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Working Abroad

Other Options for Short-Term Work Abroad

Short-term work abroad is very well-suited to recent graduates who want to explore the world or take a break before deciding on a career path. There are a lot of different types of short-term work opportunities abroad. InterNations takes a closer look at them.

Work and Travel

Work and Travel experiences are especially interesting for venturesome twenty-somethings and are sometimes referred to as “working holidays”. During a working holiday, people alternate between working and traveling. They mostly do part-time jobs, particularly within the tourist industry.

“Some of our applicants are rather the types for unpaid farm work with free meals and accommodation. That’s a perfect opportunity for the outdoorsy with a small budget and big travel plans,” Joan explains.

Work and Travel experiences can be organized through different commercial agencies. Joan’s organization does not offer working holidays, but she is always eager to provide her applicants with information. “Lots of countries, such as Australia, New Zealand, Argentina, or Peru, offer special work and travel visa for young people. This makes it easier for them to organize that trip by themselves.”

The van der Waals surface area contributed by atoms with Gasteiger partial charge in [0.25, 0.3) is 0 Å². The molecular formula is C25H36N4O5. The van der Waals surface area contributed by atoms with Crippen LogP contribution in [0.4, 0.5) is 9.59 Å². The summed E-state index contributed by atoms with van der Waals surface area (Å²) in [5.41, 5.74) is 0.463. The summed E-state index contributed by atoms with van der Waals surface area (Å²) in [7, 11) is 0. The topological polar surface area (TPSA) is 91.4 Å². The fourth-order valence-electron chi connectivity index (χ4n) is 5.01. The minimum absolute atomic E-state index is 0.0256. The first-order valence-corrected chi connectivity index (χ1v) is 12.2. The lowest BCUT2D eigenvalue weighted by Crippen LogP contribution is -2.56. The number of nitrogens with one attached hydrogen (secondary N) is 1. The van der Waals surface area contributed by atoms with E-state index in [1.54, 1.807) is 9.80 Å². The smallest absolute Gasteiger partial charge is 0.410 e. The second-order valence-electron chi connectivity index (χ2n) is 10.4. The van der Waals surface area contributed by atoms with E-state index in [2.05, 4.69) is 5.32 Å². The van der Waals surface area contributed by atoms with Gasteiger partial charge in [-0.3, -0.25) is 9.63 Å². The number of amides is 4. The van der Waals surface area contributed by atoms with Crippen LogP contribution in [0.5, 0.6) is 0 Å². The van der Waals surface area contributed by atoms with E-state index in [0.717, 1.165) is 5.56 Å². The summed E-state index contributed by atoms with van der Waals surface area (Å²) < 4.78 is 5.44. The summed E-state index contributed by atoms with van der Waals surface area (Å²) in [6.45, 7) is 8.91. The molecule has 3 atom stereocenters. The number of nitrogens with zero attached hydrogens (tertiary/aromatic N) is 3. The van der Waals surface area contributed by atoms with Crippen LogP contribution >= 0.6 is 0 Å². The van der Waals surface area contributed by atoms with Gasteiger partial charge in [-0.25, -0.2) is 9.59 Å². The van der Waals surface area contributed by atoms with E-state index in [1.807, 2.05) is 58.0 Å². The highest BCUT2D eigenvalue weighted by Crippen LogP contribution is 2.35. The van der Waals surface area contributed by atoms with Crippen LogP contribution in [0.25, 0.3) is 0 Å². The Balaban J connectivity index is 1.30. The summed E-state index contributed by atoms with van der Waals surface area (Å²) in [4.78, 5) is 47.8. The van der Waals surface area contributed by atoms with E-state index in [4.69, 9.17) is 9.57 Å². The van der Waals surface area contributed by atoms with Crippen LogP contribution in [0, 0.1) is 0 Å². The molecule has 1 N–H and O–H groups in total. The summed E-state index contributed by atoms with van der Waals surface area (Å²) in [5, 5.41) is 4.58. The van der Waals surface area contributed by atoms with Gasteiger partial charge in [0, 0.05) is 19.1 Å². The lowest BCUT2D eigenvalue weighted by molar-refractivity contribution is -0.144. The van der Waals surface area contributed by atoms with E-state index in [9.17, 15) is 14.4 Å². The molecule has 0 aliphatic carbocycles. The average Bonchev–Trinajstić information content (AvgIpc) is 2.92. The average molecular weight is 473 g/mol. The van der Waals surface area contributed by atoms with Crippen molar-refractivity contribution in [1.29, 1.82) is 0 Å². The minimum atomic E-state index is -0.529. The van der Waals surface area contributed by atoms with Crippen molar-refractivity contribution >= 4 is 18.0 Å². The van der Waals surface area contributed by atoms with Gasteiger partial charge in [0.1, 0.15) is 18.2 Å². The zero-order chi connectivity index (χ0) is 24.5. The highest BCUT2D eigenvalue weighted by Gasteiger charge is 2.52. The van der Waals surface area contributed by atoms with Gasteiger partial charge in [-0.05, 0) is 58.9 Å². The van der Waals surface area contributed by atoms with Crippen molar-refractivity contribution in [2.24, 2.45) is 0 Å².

Teaching English Abroad

Teaching abroad is probably the most flexible and accessible option in terms of working abroad. After all, EFL (English as a Foreign Language) teachers can work anywhere in the world, theoretically speaking. This allows them to travel without being tied down to one place. Many recent graduates choose to teach abroad for a while in order to experience different cultures and interact with the locals.

Countries such as Japan or Thailand are among the most popular destinations for teaching English abroad. But also many Eastern European and African countries are go-to places for those seeking a unique cultural experience before diving into the job market.

“It is quite easy for our applicants to find a teaching job abroad since English is mostly their native language,” Joan says. “After all, English has become a lingua franca in a way. However, you do need a bachelor’s degree for most TEFL jobs, and if you already have some sort of teaching experience, it’s a great help.”

Teaching Options for Other Languages

This doesn’t mean, though, that other languages are not in demand as well. For example, the German Goethe-Institut* is currently looking for language assistants willing to work in Russia, Ukraine, or other Eastern European countries for nine months. Most of such organizations expect you to have a college degree in a relevant field and preferably some sort of teaching experience.

There are formal certificates (like CELTA or TEFL for English) which you can acquire to prove your ability of teaching a foreign language. These are definitely a plus and will give you an advantage when looking for a teaching job abroad.

*InterNations is in no way affiliated with this organization.